CHAIRMAN WALTER: The same answer. In other words, you mean that you decline to answer because of the reasons stated before?

MR. SEEGER: I gave my answer, sir.

CHAIRMAN WALTER: What is your answer?

MR. SEEGER: You see, sir, I feel—

CHAIRMAN WALTER: What is your answer?

MR. SEEGER: I will tell you what my answer is.

(Witness consulted with counsel [Paul L. Ross].)

I feel that in my whole life I have never done anything of any conspiratorial nature and I resent very much and very deeply the implication of being called before this Committee that in some way because my opinions may be different from yours, or yours, Mr. Willis, or yours, Mr. Scherer, that I am any less of an American than anybody else. I love my country very deeply, sir.

CHAIRMAN WALTER: Why don’t you make a little contribution toward preserving its institutions?

MR. SEEGER: I feel that my whole life is a contribution. That is why I would like to tell you about it.

CHAIRMAN WALTER: I don’t want to hear about it.

Pages of transcript later, the Committee tired of him and  ended the hearing:

MR. TAVENNER: Was the booking agent of People’s Songs an organization known as People’s Artists?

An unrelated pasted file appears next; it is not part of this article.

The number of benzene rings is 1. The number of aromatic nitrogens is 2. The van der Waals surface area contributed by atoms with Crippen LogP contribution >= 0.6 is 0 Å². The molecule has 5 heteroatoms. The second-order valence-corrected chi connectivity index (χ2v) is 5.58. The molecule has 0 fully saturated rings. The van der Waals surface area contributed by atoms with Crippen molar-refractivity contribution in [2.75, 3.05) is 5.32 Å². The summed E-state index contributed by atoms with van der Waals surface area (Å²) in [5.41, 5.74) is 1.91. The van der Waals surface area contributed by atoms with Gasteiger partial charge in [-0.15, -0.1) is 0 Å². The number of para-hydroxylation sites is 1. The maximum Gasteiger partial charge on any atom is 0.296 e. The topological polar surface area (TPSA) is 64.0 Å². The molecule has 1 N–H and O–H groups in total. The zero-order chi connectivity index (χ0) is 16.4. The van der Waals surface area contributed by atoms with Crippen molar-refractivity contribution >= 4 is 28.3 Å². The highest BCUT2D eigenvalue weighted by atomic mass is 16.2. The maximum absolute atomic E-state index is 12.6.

MR. SEEGER: My answer is the same.

MR. TAVENNER: Will you tell the Committee, please, whether or not during the weekend of July 4, 1955, you were a member of the Communist Party?

MR. SEEGER: My answer is the same as before, sir.

MR. TAVENNER: Were you a member of the Communist Party at any time during the various entertainment features in which you were alleged to have engaged?

MR. SEEGER: My answer is the same.

MR. TAVENNER: Are you a member of the Communist Party now?

MR. SEEGER: My answer is the same.

MR. SCHERER: I ask for a direction on that question.

CHAIRMAN WALTER: I direct you to answer.

MR. SEEGER: My answer is the same as before.

MR. TAVENNER: I have no further questions, Mr. Chairman.

CHAIRMAN WALTER: The witness is excused.

____________________

[Source of text]:

http://www.slate.com/blogs/browbeat/2014/01/28/pete_seeger_huac_transcript_full_text_of_anti_communist_hearing_courtesy.html?wpisrc=burger_bar

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[CBC interview in 1965 about the trial]:

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And, in one of the most  patriotic songs (or least—you choose), written by Woody Guthrie:

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Pete Seeger banjo.1Pete Seeger turned 94 yesterday and he probably sang at his own party.

In this video he is a mere 45, singing a medley of war songs that were popular throughout American history.

There is a little humor in this, as Pete normally sings anti-war songs, but he hopes you’ll not be too literal and appreciate the irony.